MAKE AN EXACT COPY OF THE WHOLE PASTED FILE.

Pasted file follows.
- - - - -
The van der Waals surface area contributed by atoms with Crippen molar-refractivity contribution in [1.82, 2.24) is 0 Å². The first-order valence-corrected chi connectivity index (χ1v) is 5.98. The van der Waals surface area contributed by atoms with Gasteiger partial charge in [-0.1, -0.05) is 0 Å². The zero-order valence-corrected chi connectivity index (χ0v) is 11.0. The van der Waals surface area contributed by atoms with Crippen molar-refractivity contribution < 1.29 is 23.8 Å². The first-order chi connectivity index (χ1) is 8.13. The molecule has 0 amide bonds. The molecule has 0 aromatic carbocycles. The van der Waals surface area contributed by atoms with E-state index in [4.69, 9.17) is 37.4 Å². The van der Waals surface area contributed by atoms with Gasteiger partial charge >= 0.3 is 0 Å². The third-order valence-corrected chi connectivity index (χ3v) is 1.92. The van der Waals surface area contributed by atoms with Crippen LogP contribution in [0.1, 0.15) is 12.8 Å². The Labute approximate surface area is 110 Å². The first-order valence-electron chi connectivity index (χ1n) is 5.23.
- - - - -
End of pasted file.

The van der Waals surface area contributed by atoms with Crippen molar-refractivity contribution in [1.82, 2.24) is 0 Å². The first-order valence-corrected chi connectivity index (χ1v) is 5.98. The van der Waals surface area contributed by atoms with Gasteiger partial charge in [-0.1, -0.05) is 0 Å². The zero-order valence-corrected chi connectivity index (χ0v) is 11.0. The van der Waals surface area contributed by atoms with Crippen molar-refractivity contribution < 1.29 is 23.8 Å². The first-order chi connectivity index (χ1) is 8.13. The molecule has 0 amide bonds. The molecule has 0 aromatic carbocycles. The van der Waals surface area contributed by atoms with E-state index in [4.69, 9.17) is 37.4 Å². The van der Waals surface area contributed by atoms with Gasteiger partial charge >= 0.3 is 0 Å². The third-order valence-corrected chi connectivity index (χ3v) is 1.92. The van der Waals surface area contributed by atoms with Crippen LogP contribution in [0.1, 0.15) is 12.8 Å². The Labute approximate surface area is 110 Å². The first-order valence-electron chi connectivity index (χ1n) is 5.23.